It’s not quite a journey into the unknown, but Australia’s growing interest in the space sector has nonetheless taken the nation into new commercial frontiers. And deep-tech focused venture capital outfit Main Sequence has shown more interest than most.
It says something about the pace with which commercial space interests have been moving in this country that the possibility of an Australian-designed and manufactured satellite will likely be launched from Australian soil on an Australian designed and built rocket in the next few years.
This is a reality that might have been hard to say out loud just a few years ago. But a new generation of space entrepreneurs together with a federal government that has made space a priority – belatedly, some would say – is delivering results.
Main Sequence Ventures partner Martin Duursma has had a front row seat over the past four years in watching the local commercial space sector take shape, accelerated by the creation in 2018 of the Australian Space Agency.
In this episode of the Commercial Disco podcast, Martin Duursma talks about Australia’s decades-long involvement in space and the rich legacy of deeply held research expertise this has left across a variety of space-related disciplines.
He talks through the importance of the Australian Space Agency as a both a regulator and as a hub for fostering collaborative innovation; about the opportunities of the Moon to Mars program; and the efforts of state-based industry development programs targeted at the space sector.
It is worth noting – and this is a story Mr Duursma tells with great enthusiasm – that Australia was the third country on earth behind the United States and Russia to launch a satellite into orbit from its own soil.
The so-called WRESAT, or Weapons Research Establishment Satellite, was launched from the Woomera rocket range in November 1967 on top of a ‘spare’ (surplus to requirements) Redstone Rocket from the tripartite US-British-Australian Sparta project.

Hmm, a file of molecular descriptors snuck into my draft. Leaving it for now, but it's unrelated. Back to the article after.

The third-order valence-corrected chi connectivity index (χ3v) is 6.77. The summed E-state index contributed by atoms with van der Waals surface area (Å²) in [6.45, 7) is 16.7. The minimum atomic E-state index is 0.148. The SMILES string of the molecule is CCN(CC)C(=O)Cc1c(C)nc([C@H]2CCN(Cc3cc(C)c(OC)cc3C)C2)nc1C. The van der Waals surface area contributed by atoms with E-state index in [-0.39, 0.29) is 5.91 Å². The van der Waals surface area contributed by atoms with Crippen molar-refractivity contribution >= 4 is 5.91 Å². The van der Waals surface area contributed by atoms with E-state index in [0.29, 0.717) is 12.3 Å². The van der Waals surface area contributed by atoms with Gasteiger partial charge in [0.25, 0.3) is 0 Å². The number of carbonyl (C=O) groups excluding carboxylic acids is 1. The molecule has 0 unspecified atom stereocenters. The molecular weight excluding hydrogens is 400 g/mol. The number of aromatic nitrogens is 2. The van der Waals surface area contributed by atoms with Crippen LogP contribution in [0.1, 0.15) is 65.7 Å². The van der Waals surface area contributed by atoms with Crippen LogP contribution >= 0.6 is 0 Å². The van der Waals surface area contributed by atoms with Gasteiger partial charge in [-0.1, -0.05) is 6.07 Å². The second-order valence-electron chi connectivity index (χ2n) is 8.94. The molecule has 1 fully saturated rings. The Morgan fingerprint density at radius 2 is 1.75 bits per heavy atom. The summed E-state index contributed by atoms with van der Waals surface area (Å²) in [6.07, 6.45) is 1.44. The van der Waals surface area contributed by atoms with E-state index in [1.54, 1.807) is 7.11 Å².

Australian scientists and specifically the CSIRO were involved in the US moon program and still runs a deep space tracking network for NASA in this part of the world and have been heavily involved in deep space missions like Voyage.
“So we’ve actually had a strong connection to the space industry, but we haven’t really had the ability to look at it through a commercial lens or taken to develop our own sovereign capability [until recently],” Mr Duursma said. “And that’s really been the sea change that’s occurred in the past several years.
“We are recognising as a nation that space is a commercial opportunity, a job-creation opportunity, and a sovereign capability need.”
Main Sequence Ventures has so far invested in four Australian space startup companies, including launch company Gilmour Space Technologies – which designs and builds rockets on the Gold Coast – as well as SA-based cubesat/Internet of Things company Myriota, navigation, sensing and robotics firm Advanced Navigation, and phased array technology pioneer and ground station startup Quasar Satellite Technology.
The Main Sequence investments cover the three core space specialities in launch capability, communications, and sensor technology. Each is an area where Australia has a viable pool of expertise, and each is an area of commercial and strategic interest that is worth pursuing.
“From an Australian perspective, it is critical that we have sovereign launch capability, so that we are able to launch the new class of [small, powerful, and relatively inexpensive] satellites from our own soil,” Mr Duursma said.
“Main Sequence has invested in a launch company [Gilmour Space] here in Australia because we need to be able to respond quickly to strategic needs and commercial needs – and you can’t always rely on overseas launch companies to do that,” he said.
Australia has a rich history in communications, including pioneering work in radio-astronomy over decades that contributed to the development of Wi-Fi technology and Australia’s quantum expertise.
“The third area of strength is around sensors. We have a lot of capability in sensor technology in our research institutions, in the CSIRO and in our universities.
“These are all things where Australia has some good strategic edge and presents opportunities for us [as a nation].”
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